Feb 2, 2022, 9:42:48 AM CST Dec 5, 2023, 2:55:11 PM CST

COVID-19 and diabetes in children

Are kids who had COVID-19 at an increased risk of developing type 1 or type 2 diabetes?

young girl wearing a mask while checking glucose levels young girl wearing a mask while checking glucose levels

In 2022, the Centers for Disease Control and Prevention (CDC) released a report indicating that children may be at an increased risk for developing diabetes after COVID‑19 infection. This made many parents wonder about their child's risk of developing diabetes, and what they can do about it. Soumya Adhikari, M.D., a pediatric endocrinologist at Children's Health℠ and Associate Professor at UT Southwestern, shares insights into what this report means and how parents can help keep their children healthy.

Can COVID‑19 cause diabetes in children?

This report from the CDC found some evidence that COVID‑19 infection may increase a child's risk for developing type 1 or type 2 diabetes. While it's important that parents are aware of the potential risk, Dr. Adhikari explains that this study is not definitive.

"These findings – that there is a 2.5x increase in the risk of being diagnosed with diabetes after COVID – are worthy of further study," says Dr. Adhikari. "However, the report had some significant limitations. Further research is needed to understand how much of this risk was based on COVID-19 infection, and how much risk can be attributed to other factors.”

Dr. Adhikari explains that the study is based on medical claims data. This type of data can illuminate trends, but it may not explain why those trends happen or all of the factors involved. Additionally, the report did not account for obesity, medications or other underlying conditions that may play a role in developing diabetes.

Are children who have diabetes at increased risk for COVID‑19 illness?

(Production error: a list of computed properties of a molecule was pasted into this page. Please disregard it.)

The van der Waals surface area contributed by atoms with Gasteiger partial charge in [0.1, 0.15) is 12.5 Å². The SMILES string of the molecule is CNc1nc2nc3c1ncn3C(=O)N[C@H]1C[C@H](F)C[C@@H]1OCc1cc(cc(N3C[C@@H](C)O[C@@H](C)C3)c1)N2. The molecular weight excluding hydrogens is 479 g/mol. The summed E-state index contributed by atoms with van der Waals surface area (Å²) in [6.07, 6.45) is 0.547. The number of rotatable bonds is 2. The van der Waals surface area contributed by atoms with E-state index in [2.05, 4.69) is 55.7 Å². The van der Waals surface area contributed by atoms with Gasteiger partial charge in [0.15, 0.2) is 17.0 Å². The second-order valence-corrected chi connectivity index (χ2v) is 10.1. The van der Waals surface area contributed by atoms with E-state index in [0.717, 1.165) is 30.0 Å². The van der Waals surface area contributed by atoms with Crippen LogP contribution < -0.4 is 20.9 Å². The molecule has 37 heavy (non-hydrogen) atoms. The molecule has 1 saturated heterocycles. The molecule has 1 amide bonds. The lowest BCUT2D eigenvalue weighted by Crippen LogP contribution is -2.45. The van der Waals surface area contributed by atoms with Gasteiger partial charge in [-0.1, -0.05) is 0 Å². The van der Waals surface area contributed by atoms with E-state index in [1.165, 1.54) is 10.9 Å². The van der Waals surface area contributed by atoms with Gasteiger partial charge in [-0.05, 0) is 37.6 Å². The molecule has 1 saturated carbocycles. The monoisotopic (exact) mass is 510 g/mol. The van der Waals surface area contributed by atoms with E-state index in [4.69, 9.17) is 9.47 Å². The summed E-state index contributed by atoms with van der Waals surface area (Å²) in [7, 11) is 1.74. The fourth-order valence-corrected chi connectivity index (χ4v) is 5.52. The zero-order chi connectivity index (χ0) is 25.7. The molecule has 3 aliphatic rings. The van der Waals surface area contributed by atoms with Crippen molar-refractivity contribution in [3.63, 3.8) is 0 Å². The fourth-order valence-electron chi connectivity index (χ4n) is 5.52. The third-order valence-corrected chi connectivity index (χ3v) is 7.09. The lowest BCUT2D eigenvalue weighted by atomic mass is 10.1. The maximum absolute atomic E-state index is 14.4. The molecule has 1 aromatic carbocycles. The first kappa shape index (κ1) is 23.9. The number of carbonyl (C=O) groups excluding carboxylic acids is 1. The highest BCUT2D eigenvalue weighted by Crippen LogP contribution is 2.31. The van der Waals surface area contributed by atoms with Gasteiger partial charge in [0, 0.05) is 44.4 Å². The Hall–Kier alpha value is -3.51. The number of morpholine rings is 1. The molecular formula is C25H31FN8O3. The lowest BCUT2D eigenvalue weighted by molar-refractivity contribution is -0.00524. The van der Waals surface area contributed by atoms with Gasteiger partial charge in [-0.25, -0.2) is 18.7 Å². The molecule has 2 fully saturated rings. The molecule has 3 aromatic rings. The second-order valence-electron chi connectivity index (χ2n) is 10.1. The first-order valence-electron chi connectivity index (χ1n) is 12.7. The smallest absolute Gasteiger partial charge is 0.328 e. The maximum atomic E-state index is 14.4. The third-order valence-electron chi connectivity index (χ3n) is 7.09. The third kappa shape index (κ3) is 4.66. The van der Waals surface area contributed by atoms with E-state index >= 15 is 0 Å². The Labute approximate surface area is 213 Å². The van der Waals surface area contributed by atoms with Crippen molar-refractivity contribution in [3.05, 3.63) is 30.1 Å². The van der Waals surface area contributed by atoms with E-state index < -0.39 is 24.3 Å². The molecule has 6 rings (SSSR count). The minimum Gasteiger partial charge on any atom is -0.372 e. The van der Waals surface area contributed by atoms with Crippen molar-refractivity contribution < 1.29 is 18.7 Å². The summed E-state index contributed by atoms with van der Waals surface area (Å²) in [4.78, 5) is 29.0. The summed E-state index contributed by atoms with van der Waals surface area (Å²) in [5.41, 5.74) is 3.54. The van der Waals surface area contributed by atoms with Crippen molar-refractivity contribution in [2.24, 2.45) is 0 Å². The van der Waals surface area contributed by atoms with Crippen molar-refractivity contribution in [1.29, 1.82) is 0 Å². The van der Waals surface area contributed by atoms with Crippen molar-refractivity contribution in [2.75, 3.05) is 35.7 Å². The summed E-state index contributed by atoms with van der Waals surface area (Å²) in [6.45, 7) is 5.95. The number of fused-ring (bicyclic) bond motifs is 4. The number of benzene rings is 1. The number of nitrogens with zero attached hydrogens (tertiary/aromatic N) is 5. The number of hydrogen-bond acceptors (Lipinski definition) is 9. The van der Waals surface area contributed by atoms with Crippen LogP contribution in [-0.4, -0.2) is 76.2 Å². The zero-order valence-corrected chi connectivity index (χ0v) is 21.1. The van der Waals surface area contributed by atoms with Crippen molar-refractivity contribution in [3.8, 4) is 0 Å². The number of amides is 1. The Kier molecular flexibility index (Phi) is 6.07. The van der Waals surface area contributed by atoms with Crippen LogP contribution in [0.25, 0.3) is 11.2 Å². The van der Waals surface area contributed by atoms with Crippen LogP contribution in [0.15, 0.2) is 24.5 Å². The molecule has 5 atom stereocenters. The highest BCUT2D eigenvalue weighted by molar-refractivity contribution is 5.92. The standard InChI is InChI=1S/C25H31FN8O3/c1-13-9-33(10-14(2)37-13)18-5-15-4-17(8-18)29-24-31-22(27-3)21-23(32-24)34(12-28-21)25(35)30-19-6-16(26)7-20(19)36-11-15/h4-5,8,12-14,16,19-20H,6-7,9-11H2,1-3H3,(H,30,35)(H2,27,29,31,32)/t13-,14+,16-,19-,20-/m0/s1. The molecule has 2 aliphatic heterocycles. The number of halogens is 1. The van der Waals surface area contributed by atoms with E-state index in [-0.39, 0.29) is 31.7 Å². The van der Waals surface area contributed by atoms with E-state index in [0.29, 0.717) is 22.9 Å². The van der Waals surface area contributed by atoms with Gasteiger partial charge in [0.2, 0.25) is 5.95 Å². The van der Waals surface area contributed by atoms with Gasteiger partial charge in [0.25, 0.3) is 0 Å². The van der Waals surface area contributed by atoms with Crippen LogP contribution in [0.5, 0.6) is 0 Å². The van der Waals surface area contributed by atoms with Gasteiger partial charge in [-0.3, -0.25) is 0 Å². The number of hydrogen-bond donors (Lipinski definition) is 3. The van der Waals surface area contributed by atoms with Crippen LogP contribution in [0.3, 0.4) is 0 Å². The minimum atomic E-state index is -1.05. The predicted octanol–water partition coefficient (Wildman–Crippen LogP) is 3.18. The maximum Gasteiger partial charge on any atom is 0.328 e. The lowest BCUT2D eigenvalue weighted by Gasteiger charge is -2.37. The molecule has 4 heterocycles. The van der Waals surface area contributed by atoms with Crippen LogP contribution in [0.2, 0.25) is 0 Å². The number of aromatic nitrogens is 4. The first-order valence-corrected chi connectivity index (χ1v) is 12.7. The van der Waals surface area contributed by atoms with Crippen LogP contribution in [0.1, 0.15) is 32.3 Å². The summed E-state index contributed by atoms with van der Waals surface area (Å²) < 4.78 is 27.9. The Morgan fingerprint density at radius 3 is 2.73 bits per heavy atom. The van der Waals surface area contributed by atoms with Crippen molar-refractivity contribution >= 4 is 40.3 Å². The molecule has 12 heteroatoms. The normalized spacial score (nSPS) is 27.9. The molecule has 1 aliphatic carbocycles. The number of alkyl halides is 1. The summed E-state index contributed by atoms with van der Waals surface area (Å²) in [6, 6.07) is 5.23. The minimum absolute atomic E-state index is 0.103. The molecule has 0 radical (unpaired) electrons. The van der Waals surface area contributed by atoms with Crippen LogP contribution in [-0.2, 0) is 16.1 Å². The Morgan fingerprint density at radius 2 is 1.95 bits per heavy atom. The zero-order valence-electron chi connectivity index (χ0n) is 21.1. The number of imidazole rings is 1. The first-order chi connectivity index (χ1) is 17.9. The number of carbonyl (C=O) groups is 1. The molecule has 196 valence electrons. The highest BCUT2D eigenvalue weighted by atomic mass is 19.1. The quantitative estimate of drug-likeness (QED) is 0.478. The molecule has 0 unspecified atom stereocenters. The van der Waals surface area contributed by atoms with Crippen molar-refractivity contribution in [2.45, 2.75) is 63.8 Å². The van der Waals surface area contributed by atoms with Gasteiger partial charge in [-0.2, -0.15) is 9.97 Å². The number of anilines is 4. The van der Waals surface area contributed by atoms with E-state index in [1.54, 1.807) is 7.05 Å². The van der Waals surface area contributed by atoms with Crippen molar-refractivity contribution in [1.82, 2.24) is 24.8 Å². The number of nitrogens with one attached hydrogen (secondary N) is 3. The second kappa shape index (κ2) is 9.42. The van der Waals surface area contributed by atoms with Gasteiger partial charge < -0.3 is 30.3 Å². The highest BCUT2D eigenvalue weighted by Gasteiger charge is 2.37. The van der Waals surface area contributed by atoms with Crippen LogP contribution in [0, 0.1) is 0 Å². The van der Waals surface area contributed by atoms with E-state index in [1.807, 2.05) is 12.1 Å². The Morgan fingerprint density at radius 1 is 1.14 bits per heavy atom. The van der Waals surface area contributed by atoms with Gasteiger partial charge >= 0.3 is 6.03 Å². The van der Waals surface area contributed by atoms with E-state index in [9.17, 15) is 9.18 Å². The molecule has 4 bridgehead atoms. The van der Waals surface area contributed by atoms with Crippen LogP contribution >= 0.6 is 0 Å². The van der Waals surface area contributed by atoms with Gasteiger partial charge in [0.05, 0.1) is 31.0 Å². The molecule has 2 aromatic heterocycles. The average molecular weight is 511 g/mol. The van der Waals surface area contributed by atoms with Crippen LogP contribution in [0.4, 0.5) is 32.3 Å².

Having type 1 or type 2 diabetes can increase your risk for severe COVID‑19 illness.

"In general, people with diabetes are more likely to get sicker or experience worse complications from any viral infection in comparison to the general population," says Dr. Adhikari.

For children with diabetes, COVID‑19 increases the risk of developing diabetic ketoacidosis (DKA), a serious and potentially life-threatening complication of diabetes. If your child has diabetes, it's important to know the symptoms of DKA, and seek medical help if your child is experiencing these symptoms.

Monitoring your child after COVID‑19 infection

If your child had COVID‑19, it's important to monitor their health for any potential lasting effects and to contact their pediatrician with any concerns.

Dr. Adhikari says that this report serves as a reminder that all parents should be aware of the signs and symptoms of diabetes, and specifically, DKA. Early recognition of DKA can help reduce the risk of adverse outcomes when one is diagnosed with diabetes. Watch for any of these warning signs:

  • Frequent urination
  • Increased thirst
  • Nausea and vomiting
  • Rapid, deep breathing
  • Unexplained weight loss

If you are concerned about symptoms in your child, talk to your pediatrician. You can ask to get your child's fasting blood glucose level and/or a spot urine sample checked. Both of these simple tests can go a long way for early detection of diabetes and minimize the risk of a new diagnosis being missed.

Lastly, Dr. Adhikari encourages parents to continue to take steps to reduce the risk of COVID‑19 infection, including getting vaccinated.

"We are only just starting to understand the relationship between COVID-19 and diabetes," he says. "We will know more with each passing month for the next few years. For now, we can all take steps to minimize risk of COVID‑19 and COVID-related complications."

See more COVID-19 resources

Children's Health is committed to remaining a trusted source of health information and care for you and your family. See more resources to keep your family healthy at the Children's Health COVID‑19 hub.

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